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The United States, Russia, and other world powers have agreed to a plan that could lead to a “cessation of hostilities” in Syria.

Alexander Beier/Getty

On Thursday evening, U.S. Secretary of State John Kerry and his Russian counterpart Sergey Lavrov announced an agreement to deliver badly needed humanitarian aid to Syrian cities, to be followed by a cease-fire agreement that will begin in one week. If the cease-fire actually goes into effect—and there are plenty of things that could happen in the next week to prevent that from happening—it will be the first break in fighting since the Syrian civil war began in 2011.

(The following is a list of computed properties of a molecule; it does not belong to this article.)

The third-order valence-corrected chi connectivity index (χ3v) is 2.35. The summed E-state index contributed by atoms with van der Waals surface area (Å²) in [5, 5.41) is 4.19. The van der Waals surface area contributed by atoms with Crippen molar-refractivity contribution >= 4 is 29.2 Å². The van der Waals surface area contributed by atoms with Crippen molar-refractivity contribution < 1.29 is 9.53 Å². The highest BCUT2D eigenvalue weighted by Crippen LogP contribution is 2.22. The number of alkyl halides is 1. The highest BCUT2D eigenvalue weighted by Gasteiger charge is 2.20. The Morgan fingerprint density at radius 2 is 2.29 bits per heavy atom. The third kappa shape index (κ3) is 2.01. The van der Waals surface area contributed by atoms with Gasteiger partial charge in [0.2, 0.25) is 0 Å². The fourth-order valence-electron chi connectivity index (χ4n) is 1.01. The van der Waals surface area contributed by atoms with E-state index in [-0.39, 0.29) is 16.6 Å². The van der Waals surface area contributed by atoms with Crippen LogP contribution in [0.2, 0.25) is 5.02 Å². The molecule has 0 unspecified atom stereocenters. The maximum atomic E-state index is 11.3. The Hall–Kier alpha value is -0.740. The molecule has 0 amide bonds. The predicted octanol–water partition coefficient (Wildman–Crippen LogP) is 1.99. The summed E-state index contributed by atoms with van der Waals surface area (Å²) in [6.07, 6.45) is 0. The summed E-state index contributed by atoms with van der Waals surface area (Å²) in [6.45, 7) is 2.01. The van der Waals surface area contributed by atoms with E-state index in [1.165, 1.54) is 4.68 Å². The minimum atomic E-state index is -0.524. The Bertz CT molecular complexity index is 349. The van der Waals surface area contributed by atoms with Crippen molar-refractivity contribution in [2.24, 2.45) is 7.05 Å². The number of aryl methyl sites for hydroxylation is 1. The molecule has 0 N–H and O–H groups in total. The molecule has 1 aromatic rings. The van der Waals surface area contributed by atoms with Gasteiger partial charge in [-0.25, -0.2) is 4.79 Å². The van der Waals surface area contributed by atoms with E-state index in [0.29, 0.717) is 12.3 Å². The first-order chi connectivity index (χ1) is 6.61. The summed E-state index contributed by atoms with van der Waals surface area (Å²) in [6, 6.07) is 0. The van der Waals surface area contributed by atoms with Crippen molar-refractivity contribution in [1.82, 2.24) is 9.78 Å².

As the New York Times notes in its report, “The cease-fire would essentially freeze in place the recent battlefield gains that President Bashar al Assad’s forces have made with the help of Russian airstrikes. The city of Aleppo, in rebel hands for four years, has been encircled by Mr. Assad’s troops and bombed by Russian aircraft.” 

ISIS and Jabhat al-Nusra are not part of the agreement, so the cease fire is only partial: Fighting and airstrikes in areas occupied by those organizations will continue. Nevertheless, this agreement represents a sliver of hope for Syria, which is more than could be said for anything else that’s happened over the past five years.